This is a special memory from my own childhood.
Before my parents finally got divorced, my mother would always threaten my Dad that she would divorce him and take us girls to California. She finally sold the farm and she packed the backseat and trunk with everything we would take. She had hired a company to come in and handle auctioning off everything else. My sister and I sat in the front seat and our dog Pete sat in the back on top of the suitcases. It took us 5 days to drive cross-country and we arrived in California on Admissions Day, September 9, 1963. All of the flags were flying and my mother said it was to welcome us. I was completely overwhelmed by the freeways and the palm trees. School would start in a week and the worst year of my life would begin.
8th grade really was the worst. We were staying with my aunt, uncle and two cousins. They had a beautiful home “south of the boulevard”. They had a swimming pool. Anyway, anyone who has ever lived in the San Fernando Valley will tell you that “south of the boulevard” is where all of the really wealthy people live! My mom enrolled us in the local Catholic school. My sister got lucky — there were no openings in the 7th grade. I didn’t get so lucky. I was entering a class with very wealthy kids who had gone to school together for the last 7 years and I was a little country bumpkin, completely out of place. Even the nuns were very snobbish and made it abundantly clear that I did not belong at their school!
The new school wasn’t the only thing that made it the worst year. I missed all of my friends and my skating buddies. Most of all I missed my Dad and all of my relatives. Before we moved my mother made sure I didn’t get to see them anymore than was required by the court. Being 2500 miles away, I wouldn’t see any of them again until I turned 20 – eight long years later! That will be next week’s story! Meanwhile back to 8th grade…
I will never forget the first time Sister embarrassed me in front of the class. It must have been the very first week. We were going to go to Mass and I had made the terrible mistake of putting a scarf on my head. All of the other girls in the class were carefully bobby pinning their lace doilies to the tops of their heads. Sister asked me if, I was planning to wear that disgusting rag into God’s house? I may have had tears as I nodded yes. In my old church, we had been discouraged from wearing doilies, as they didn’t really cover our head. My old Mother Superior had said doilies were for furniture! I wanted to go home.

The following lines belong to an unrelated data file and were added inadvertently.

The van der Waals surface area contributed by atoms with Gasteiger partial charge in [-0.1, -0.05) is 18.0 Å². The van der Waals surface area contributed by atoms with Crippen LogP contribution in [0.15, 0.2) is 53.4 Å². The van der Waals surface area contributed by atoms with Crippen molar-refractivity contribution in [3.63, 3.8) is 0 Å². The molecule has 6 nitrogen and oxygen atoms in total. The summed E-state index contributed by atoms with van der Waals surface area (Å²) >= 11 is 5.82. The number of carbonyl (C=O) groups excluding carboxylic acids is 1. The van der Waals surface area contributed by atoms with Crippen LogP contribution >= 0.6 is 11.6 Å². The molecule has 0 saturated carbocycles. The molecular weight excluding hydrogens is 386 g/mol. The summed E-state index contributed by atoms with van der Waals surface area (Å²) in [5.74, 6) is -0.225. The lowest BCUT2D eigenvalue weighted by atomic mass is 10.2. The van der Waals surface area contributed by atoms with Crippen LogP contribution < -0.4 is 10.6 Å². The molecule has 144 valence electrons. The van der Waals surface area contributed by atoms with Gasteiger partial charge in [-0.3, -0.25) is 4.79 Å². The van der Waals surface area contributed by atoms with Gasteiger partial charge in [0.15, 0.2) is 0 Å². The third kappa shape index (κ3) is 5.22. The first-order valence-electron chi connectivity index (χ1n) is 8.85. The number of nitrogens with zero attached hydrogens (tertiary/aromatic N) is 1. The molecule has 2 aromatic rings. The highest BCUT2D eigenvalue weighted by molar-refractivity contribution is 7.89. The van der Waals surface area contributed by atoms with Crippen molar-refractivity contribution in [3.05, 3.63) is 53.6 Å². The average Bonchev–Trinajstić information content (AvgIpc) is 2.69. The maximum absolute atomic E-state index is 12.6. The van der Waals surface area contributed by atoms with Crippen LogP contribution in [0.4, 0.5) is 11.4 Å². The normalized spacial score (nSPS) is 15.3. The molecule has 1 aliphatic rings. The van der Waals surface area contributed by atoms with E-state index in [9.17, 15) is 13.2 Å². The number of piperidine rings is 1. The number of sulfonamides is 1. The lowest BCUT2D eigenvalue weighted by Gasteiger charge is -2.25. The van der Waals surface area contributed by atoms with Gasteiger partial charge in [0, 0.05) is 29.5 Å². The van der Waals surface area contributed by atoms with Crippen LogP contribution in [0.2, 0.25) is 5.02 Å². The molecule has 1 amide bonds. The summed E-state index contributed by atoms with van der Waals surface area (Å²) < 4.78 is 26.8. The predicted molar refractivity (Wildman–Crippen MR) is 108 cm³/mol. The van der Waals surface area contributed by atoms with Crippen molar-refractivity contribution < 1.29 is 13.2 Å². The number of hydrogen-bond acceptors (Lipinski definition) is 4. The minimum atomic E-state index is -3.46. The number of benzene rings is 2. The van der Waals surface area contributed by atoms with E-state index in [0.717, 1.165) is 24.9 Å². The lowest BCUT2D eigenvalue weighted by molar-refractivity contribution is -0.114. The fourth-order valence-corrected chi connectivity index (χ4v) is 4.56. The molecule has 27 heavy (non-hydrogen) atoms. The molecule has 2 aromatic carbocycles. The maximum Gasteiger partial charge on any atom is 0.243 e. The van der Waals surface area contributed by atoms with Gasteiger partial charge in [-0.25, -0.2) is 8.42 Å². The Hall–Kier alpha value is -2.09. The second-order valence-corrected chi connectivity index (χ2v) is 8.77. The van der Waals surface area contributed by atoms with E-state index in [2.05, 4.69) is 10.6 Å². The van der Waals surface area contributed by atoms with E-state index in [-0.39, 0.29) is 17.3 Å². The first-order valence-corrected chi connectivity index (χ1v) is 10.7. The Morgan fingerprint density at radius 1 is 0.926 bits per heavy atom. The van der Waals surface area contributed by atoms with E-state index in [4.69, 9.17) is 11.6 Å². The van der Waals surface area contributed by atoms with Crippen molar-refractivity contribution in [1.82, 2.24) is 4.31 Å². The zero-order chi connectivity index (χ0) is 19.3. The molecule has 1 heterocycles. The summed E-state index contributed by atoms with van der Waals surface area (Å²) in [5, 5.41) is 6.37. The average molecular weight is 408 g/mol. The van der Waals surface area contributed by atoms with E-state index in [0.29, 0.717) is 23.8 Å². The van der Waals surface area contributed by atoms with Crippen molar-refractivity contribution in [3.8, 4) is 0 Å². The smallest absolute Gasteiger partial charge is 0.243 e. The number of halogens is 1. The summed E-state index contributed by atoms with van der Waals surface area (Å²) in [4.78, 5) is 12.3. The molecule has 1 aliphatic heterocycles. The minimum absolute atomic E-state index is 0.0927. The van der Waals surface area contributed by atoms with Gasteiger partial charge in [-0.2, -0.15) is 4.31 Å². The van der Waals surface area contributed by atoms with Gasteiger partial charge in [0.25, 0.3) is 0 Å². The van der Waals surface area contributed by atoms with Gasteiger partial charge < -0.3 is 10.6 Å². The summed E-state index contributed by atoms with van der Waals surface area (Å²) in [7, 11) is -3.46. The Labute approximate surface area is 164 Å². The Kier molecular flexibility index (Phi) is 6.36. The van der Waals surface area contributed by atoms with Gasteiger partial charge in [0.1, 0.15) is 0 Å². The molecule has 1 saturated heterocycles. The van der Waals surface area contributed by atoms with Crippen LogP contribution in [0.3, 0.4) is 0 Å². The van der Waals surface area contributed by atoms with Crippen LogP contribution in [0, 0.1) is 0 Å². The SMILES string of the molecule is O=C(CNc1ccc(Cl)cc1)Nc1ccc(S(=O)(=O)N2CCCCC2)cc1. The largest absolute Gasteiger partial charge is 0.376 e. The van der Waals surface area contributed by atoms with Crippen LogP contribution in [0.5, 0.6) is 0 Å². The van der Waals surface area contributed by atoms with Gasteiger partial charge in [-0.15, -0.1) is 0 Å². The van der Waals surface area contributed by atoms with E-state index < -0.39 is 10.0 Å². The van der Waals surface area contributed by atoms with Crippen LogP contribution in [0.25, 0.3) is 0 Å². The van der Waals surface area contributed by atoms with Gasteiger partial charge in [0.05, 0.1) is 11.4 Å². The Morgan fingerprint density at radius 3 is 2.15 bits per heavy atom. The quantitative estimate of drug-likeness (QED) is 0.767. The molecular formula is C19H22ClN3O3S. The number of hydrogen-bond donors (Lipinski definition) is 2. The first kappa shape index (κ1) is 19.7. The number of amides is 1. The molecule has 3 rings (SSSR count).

Sometime that first month I made a complete fool out of myself by admitting that I was a Girl Scout, worse yet I was proud of it. The school didn’t even have a troop so I had joined the one at my sister’s school. It would have been OK but I made the mistake of wearing my Girl Scout uniform to school on the day of our first meeting just as I had done at my old school. I got in so much trouble but the worst part was the other students laughing. I wanted to go home.
Then there was that first chilly day when I wore my team skating jacket to school. I was sent to Mother Superior’s office. I was not to wear my team jacket or anything with a logo embroidered on the back! It was 1963 but you would have thought I was wearing gang colors! I wanted to go home.
Then came Confirmation. In the Los Angeles diocese, students received their Confirmation in the 8th grade. At my old church Confirmation was only done every 4 years – and so I had been Confirmed in 4th grade! Once again, I was an outsider. I had to sit in the back of the church, as they would practice for the ceremony. I wanted to go home.
I will admit that I may have gloated just a little because as part of their ceremony they had to promise not to drink alcohol until they were 21. I made no such vow!
One of the worst things the nuns did to me at that school was to ridicule my name! I was born Kathryn Sue. Well, neither of those is a saints’ name and so could not possibly be put on my 8th grade diploma. My diploma reads Catherine Susan. By then I had stopped crying every night and knew I couldn’t go home. Now all I wanted was out of that school!
9th grade was so much better! I went to a Catholic high school with students from at least five other Catholic elementary schools. It was 7.5 miles away and I would have to take three public buses to get there. No one from my 8th grade would be going to school there! No one knew me or that I had once been a country bumpkin. With students from so many schools, everyone was new! It was nice to finally fit in.